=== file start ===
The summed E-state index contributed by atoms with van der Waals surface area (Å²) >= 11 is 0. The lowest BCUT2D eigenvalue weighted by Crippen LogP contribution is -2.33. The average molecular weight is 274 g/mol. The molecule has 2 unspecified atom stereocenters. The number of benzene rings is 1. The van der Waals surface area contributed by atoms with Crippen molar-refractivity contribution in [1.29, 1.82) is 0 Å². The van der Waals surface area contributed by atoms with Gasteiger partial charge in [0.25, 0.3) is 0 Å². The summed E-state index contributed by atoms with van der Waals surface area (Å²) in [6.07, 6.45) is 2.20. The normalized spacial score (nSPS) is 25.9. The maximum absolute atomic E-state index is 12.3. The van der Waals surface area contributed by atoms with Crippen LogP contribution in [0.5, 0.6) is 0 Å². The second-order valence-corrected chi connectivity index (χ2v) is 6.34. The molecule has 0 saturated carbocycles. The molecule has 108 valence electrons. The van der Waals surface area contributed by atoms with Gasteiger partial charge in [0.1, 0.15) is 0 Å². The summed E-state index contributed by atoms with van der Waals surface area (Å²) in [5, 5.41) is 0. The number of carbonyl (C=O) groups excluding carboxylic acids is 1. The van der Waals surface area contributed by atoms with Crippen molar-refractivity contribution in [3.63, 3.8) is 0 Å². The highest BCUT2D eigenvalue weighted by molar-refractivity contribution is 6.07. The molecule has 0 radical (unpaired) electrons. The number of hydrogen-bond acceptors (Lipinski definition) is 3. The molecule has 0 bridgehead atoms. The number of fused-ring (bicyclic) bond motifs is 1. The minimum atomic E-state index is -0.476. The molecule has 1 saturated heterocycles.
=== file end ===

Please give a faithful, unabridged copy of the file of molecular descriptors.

The summed E-state index contributed by atoms with van der Waals surface area (Å²) >= 11 is 0. The lowest BCUT2D eigenvalue weighted by Crippen LogP contribution is -2.33. The average molecular weight is 274 g/mol. The molecule has 2 unspecified atom stereocenters. The number of benzene rings is 1. The van der Waals surface area contributed by atoms with Crippen molar-refractivity contribution in [1.29, 1.82) is 0 Å². The van der Waals surface area contributed by atoms with Gasteiger partial charge in [0.25, 0.3) is 0 Å². The summed E-state index contributed by atoms with van der Waals surface area (Å²) in [6.07, 6.45) is 2.20. The normalized spacial score (nSPS) is 25.9. The maximum absolute atomic E-state index is 12.3. The van der Waals surface area contributed by atoms with Crippen LogP contribution in [0.5, 0.6) is 0 Å². The second-order valence-corrected chi connectivity index (χ2v) is 6.34. The molecule has 0 saturated carbocycles. The molecule has 108 valence electrons. The van der Waals surface area contributed by atoms with Gasteiger partial charge in [0.1, 0.15) is 0 Å². The summed E-state index contributed by atoms with van der Waals surface area (Å²) in [5, 5.41) is 0. The number of carbonyl (C=O) groups excluding carboxylic acids is 1. The van der Waals surface area contributed by atoms with Crippen molar-refractivity contribution in [3.63, 3.8) is 0 Å². The highest BCUT2D eigenvalue weighted by molar-refractivity contribution is 6.07. The molecule has 0 radical (unpaired) electrons. The number of hydrogen-bond acceptors (Lipinski definition) is 3. The molecule has 0 bridgehead atoms. The number of fused-ring (bicyclic) bond motifs is 1. The minimum atomic E-state index is -0.476. The molecule has 1 saturated heterocycles.